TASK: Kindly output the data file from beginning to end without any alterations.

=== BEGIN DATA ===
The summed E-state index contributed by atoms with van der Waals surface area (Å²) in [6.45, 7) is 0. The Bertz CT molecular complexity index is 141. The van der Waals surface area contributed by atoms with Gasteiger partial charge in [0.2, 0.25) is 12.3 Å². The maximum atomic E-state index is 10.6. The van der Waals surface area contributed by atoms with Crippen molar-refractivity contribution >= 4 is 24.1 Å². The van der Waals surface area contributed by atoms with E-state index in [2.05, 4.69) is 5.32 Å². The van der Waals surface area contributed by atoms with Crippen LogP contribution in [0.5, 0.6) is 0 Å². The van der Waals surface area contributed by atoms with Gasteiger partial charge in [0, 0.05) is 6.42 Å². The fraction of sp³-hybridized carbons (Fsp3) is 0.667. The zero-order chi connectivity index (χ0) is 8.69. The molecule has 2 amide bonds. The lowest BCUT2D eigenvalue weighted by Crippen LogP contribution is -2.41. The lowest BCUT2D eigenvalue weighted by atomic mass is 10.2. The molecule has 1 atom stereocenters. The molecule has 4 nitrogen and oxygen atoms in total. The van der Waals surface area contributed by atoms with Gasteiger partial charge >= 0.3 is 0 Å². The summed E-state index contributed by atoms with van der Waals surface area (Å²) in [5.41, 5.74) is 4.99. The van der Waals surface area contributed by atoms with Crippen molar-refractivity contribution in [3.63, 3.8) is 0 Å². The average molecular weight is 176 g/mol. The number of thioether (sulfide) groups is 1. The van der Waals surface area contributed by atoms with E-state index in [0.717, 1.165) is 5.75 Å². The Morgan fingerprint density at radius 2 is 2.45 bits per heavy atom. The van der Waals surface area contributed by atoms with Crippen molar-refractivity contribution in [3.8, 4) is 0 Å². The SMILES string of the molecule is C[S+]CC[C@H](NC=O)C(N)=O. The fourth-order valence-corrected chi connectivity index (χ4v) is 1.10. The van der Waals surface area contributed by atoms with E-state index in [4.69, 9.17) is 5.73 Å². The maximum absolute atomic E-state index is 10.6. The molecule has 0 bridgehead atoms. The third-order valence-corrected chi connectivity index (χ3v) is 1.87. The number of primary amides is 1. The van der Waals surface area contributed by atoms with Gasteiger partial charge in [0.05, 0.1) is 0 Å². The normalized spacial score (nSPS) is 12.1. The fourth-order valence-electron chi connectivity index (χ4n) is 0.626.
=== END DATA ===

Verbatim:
The summed E-state index contributed by atoms with van der Waals surface area (Å²) in [6.45, 7) is 0. The Bertz CT molecular complexity index is 141. The van der Waals surface area contributed by atoms with Gasteiger partial charge in [0.2, 0.25) is 12.3 Å². The maximum atomic E-state index is 10.6. The van der Waals surface area contributed by atoms with Crippen molar-refractivity contribution >= 4 is 24.1 Å². The van der Waals surface area contributed by atoms with E-state index in [2.05, 4.69) is 5.32 Å². The van der Waals surface area contributed by atoms with Crippen LogP contribution in [0.5, 0.6) is 0 Å². The van der Waals surface area contributed by atoms with Gasteiger partial charge in [0, 0.05) is 6.42 Å². The fraction of sp³-hybridized carbons (Fsp3) is 0.667. The zero-order chi connectivity index (χ0) is 8.69. The molecule has 2 amide bonds. The lowest BCUT2D eigenvalue weighted by Crippen LogP contribution is -2.41. The lowest BCUT2D eigenvalue weighted by atomic mass is 10.2. The molecule has 1 atom stereocenters. The molecule has 4 nitrogen and oxygen atoms in total. The van der Waals surface area contributed by atoms with Gasteiger partial charge >= 0.3 is 0 Å². The summed E-state index contributed by atoms with van der Waals surface area (Å²) in [5.41, 5.74) is 4.99. The van der Waals surface area contributed by atoms with Crippen molar-refractivity contribution in [3.63, 3.8) is 0 Å². The average molecular weight is 176 g/mol. The number of thioether (sulfide) groups is 1. The van der Waals surface area contributed by atoms with E-state index in [0.717, 1.165) is 5.75 Å². The Morgan fingerprint density at radius 2 is 2.45 bits per heavy atom. The van der Waals surface area contributed by atoms with Crippen molar-refractivity contribution in [3.8, 4) is 0 Å². The SMILES string of the molecule is C[S+]CC[C@H](NC=O)C(N)=O. The fourth-order valence-corrected chi connectivity index (χ4v) is 1.10. The van der Waals surface area contributed by atoms with E-state index in [4.69, 9.17) is 5.73 Å². The maximum absolute atomic E-state index is 10.6. The molecule has 0 bridgehead atoms. The third-order valence-corrected chi connectivity index (χ3v) is 1.87. The number of primary amides is 1. The van der Waals surface area contributed by atoms with Gasteiger partial charge in [0.05, 0.1) is 0 Å². The normalized spacial score (nSPS) is 12.1. The fourth-order valence-electron chi connectivity index (χ4n) is 0.626.